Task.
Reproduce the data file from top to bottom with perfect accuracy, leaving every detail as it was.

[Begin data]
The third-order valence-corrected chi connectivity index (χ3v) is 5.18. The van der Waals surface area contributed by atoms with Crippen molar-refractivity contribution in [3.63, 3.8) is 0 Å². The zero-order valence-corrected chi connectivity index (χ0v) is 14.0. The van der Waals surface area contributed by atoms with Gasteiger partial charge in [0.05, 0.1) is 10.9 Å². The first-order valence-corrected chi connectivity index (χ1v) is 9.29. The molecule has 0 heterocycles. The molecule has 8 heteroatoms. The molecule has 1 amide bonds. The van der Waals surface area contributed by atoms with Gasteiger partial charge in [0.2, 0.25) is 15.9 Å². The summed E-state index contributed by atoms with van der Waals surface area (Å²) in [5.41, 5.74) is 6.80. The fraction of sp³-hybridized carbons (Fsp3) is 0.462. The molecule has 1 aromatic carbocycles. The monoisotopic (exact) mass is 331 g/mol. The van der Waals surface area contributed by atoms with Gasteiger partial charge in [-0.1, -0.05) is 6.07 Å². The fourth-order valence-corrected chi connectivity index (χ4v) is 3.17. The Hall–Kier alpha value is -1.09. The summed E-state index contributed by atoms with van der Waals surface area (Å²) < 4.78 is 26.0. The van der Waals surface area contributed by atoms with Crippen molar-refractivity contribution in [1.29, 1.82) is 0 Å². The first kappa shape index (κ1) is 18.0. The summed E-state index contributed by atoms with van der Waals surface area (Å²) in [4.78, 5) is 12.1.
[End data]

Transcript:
The third-order valence-corrected chi connectivity index (χ3v) is 5.18. The van der Waals surface area contributed by atoms with Crippen molar-refractivity contribution in [3.63, 3.8) is 0 Å². The zero-order valence-corrected chi connectivity index (χ0v) is 14.0. The van der Waals surface area contributed by atoms with Gasteiger partial charge in [0.05, 0.1) is 10.9 Å². The first-order valence-corrected chi connectivity index (χ1v) is 9.29. The molecule has 0 heterocycles. The molecule has 8 heteroatoms. The molecule has 1 amide bonds. The van der Waals surface area contributed by atoms with Gasteiger partial charge in [0.2, 0.25) is 15.9 Å². The summed E-state index contributed by atoms with van der Waals surface area (Å²) in [5.41, 5.74) is 6.80. The fraction of sp³-hybridized carbons (Fsp3) is 0.462. The molecule has 1 aromatic carbocycles. The monoisotopic (exact) mass is 331 g/mol. The van der Waals surface area contributed by atoms with Gasteiger partial charge in [-0.1, -0.05) is 6.07 Å². The fourth-order valence-corrected chi connectivity index (χ4v) is 3.17. The Hall–Kier alpha value is -1.09. The summed E-state index contributed by atoms with van der Waals surface area (Å²) < 4.78 is 26.0. The van der Waals surface area contributed by atoms with Crippen molar-refractivity contribution in [1.29, 1.82) is 0 Å². The first kappa shape index (κ1) is 18.0. The summed E-state index contributed by atoms with van der Waals surface area (Å²) in [4.78, 5) is 12.1.